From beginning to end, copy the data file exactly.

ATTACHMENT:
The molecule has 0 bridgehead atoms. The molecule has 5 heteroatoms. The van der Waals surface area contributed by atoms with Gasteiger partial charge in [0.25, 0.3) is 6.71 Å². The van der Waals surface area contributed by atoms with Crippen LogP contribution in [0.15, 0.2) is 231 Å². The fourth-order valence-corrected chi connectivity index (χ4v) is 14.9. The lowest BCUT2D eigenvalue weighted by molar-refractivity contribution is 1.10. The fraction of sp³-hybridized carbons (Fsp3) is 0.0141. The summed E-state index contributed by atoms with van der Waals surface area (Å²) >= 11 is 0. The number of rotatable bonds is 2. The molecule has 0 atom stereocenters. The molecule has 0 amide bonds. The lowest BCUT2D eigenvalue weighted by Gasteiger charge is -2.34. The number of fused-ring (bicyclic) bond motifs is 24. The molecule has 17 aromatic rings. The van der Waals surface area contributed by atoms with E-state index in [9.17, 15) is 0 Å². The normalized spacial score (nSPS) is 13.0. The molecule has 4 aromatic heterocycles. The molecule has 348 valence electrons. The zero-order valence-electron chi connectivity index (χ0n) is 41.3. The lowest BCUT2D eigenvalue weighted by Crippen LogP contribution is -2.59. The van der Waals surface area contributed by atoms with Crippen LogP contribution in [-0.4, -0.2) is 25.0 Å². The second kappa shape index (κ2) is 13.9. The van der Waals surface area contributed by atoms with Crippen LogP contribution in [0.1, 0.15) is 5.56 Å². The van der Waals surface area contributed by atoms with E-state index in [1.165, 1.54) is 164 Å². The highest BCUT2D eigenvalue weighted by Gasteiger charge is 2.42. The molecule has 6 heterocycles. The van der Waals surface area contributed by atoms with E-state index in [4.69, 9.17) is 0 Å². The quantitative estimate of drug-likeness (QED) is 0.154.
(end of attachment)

The molecule has 0 bridgehead atoms. The molecule has 5 heteroatoms. The van der Waals surface area contributed by atoms with Gasteiger partial charge in [0.25, 0.3) is 6.71 Å². The van der Waals surface area contributed by atoms with Crippen LogP contribution in [0.15, 0.2) is 231 Å². The fourth-order valence-corrected chi connectivity index (χ4v) is 14.9. The lowest BCUT2D eigenvalue weighted by molar-refractivity contribution is 1.10. The fraction of sp³-hybridized carbons (Fsp3) is 0.0141. The summed E-state index contributed by atoms with van der Waals surface area (Å²) >= 11 is 0. The number of rotatable bonds is 2. The molecule has 0 atom stereocenters. The molecule has 0 amide bonds. The lowest BCUT2D eigenvalue weighted by Gasteiger charge is -2.34. The number of fused-ring (bicyclic) bond motifs is 24. The molecule has 17 aromatic rings. The van der Waals surface area contributed by atoms with E-state index in [9.17, 15) is 0 Å². The normalized spacial score (nSPS) is 13.0. The molecule has 4 aromatic heterocycles. The molecule has 348 valence electrons. The zero-order valence-electron chi connectivity index (χ0n) is 41.3. The lowest BCUT2D eigenvalue weighted by Crippen LogP contribution is -2.59. The van der Waals surface area contributed by atoms with Crippen LogP contribution in [-0.4, -0.2) is 25.0 Å². The second kappa shape index (κ2) is 13.9. The van der Waals surface area contributed by atoms with Crippen LogP contribution in [0.1, 0.15) is 5.56 Å². The van der Waals surface area contributed by atoms with E-state index in [1.165, 1.54) is 164 Å². The highest BCUT2D eigenvalue weighted by Gasteiger charge is 2.42. The molecule has 6 heterocycles. The van der Waals surface area contributed by atoms with E-state index in [4.69, 9.17) is 0 Å². The quantitative estimate of drug-likeness (QED) is 0.154.